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January 15th, 2022 at 05:15 pm
I’ve slipped out of the habit of blogging and financial things are still happening.
My paychecks are back to the normal lower level since social security and 401k contributions are again being deducted. The company for the first time in decades (and maybe ever) increased its matching contributions from 50% up to 5% of total compensation to 50% up to 6% of total compensation. I still think that’s lower than the benefits offered by some of our major competitors but I was pleasantly surprised.
I’m targeting to retire in 18 months and I have a ‘This is the home stretch!’ feeling. I want to get some home projects done that could become pricey and I want to begin transitioning the way I spend my free time. When I finalize annual goals, I’ll focus on those aspects.
Happy new year!
November 29th, 2021 at 01:35 am
DS5 is now a licensed driver. I spent about $350 on six hours of driving lessons several months ago and it was worth it to me. With DS1 & DS2 I wasn’t so afraid to ride in the passenger seat with a driver-in-training but I am now. Relatives helped on getting driving time for him too when we visited them last month. I’m glad that we’ve got the last one over the line.
I don’t know how much the insurance will go up from adding a third teenaged boy to the policy. Yikes! I’m expecting an invoice soon.
I had an annoyance with the car insurance & our state’s DOT but fortunately it didn’t cost me money – just inconvenience. While we don’t buy cars for the boys, I am willing to have them in my name and to insure them while the boys are in school if they choose to buy a car. [And their driving record is clean.] As a result, I have four cars in my name though I drive just one of them.
DS4 decided to sell his car and buy a different one so for a short while I had five cars insured. I didn’t realize it until later when I noticed different policy numbers, but apparently only 4 cars can be on one policy so the insurance company had the fifth car on a separate policy. Then when DS4 sold the car, the newest one was moved to the original policy so all the vehicles were together again. That’s when I received a notice from the DOT that they had been informed that my policy was cancelled. I know from the experience of one of my boys that if the DOT doesn’t receive proof of insurance by the deadline, they assume that you had a lapse in coverage and they fine you $500. You can appeal it by going to court and showing proof of insurance but the appeal is $150 for court costs. Sooo, I sent my proof of insurance to the DOT by registered mail so I’d get confirmation of its receipt. I may complain to the insurance company. Why would they contact the DOT when they just changed the policy? I don’t know if it was a mistake or if they’re required to do it.
I’m enjoying the last few weeks of our CSA season. My brother and his wife gifted me a couple of boxes from Farmbox Direct for my birthday so right now we’re getting fresh organic vegetables AND fruits! Heaven.
November 23rd, 2021 at 04:23 pm
Our gas (with fake logs) fireplace gave out last year. We were able to hire a handyman to do some tweaking to limp it along last winter while I planned to replace it this year. Replacing it became a bigger and bigger deal. No place could just replace the ‘guts’ of it. Even the mantel couldn’t stay because it would break when the fireplace was pulled out. The fireplace came with the house so it was almost 20 years old.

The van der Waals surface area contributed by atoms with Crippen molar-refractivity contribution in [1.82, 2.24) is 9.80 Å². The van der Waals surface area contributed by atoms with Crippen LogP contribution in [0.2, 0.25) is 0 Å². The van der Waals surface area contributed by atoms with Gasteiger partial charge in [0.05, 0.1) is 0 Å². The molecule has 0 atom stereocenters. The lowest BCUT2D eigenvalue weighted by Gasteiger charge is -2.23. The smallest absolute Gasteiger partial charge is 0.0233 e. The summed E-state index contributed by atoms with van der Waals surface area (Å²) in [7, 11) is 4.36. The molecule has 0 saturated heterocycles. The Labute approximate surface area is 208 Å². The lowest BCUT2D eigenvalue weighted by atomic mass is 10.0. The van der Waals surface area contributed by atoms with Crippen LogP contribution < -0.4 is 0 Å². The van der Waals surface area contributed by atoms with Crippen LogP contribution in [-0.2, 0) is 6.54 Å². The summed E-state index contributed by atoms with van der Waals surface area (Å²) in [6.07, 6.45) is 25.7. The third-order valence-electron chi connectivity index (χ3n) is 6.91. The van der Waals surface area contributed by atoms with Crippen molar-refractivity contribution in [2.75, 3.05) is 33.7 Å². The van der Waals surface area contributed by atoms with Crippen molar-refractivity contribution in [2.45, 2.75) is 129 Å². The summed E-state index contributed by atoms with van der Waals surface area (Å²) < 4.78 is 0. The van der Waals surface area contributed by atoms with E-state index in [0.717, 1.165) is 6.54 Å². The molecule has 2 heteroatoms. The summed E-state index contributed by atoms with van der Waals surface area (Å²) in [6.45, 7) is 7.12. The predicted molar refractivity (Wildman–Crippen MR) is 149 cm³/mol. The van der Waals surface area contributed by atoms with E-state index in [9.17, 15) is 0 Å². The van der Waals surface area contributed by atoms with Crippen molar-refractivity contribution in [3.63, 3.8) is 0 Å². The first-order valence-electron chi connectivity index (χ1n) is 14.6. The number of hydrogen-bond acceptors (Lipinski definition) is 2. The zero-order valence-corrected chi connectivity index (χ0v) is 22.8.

That meant that an upgrade that I originally thought would be a couple thousand dollars was about ten thousand dollars. And the two places that sold & installed them were booked out for months. I think it was in July when I signed the contract and the installation was finally completed yesterday. The good news is that we have it in time for cold weather and it is far (far!) superior to our older one. This one is heating the house! It has a remote control that allows us to control the flame (5 settings), the lighting, the ‘embers’ (cosmetic only), and the fan. With the fan, it blows the warm air out into our family room which is open to the kitchen. I’m in love with it.
I set aside the money for it in the online Ally savings account so it would earn interest while we waited. I paid with a credit card and will move the money into checking when the CC is due next month. I’m doing the same thing with the money set aside for the fence – contract signed in May and it looks like it’ll be 2022 before it is installed because of material supply chain issues. Another post… A picture of the new fancy fireplace:
November 8th, 2021 at 02:55 pm
I know it’s my age/generation but whenever I hear anything about cryptocurrency, it seems like fake money to me. I don’t get it. And I do realize that our paper money is no longer backed by precious metals so in effect its value is debatable too. I admit that I’m an old fogie in this area.
So recently DS2 installed something on DS5’s computer that earns cryptocurrency. The best I can understand after asking for an explanation is that DS5’s graphics card is being rented out for processing power when he isn’t using it. He’s making the equivalent of $2/day by having his computer run this. That piqued my interest. DS2 has his computer set up with multiple graphics cards connected to a single motherboard and he’s making a few hundred dollars a month while he’s at his real mechanical engineering job. That’s wild to me. He occasionally converts the crypto to dollars and transfers them to his bank account. Apparently the only gotcha is that you have to have a quality graphics card and they’re hard to come by now because lots of people are doing this. I assume that all that processing uses some electricity too.
I just find it interesting that young adults have discovered an automated income stream. Kids today!
Life of leisure
September 6th, 2021 at 04:17 pm
A recent post in an online neighborhood app touched me and as a result we have three more felines. Making a total of five plus a dog. It’s not a frugal move!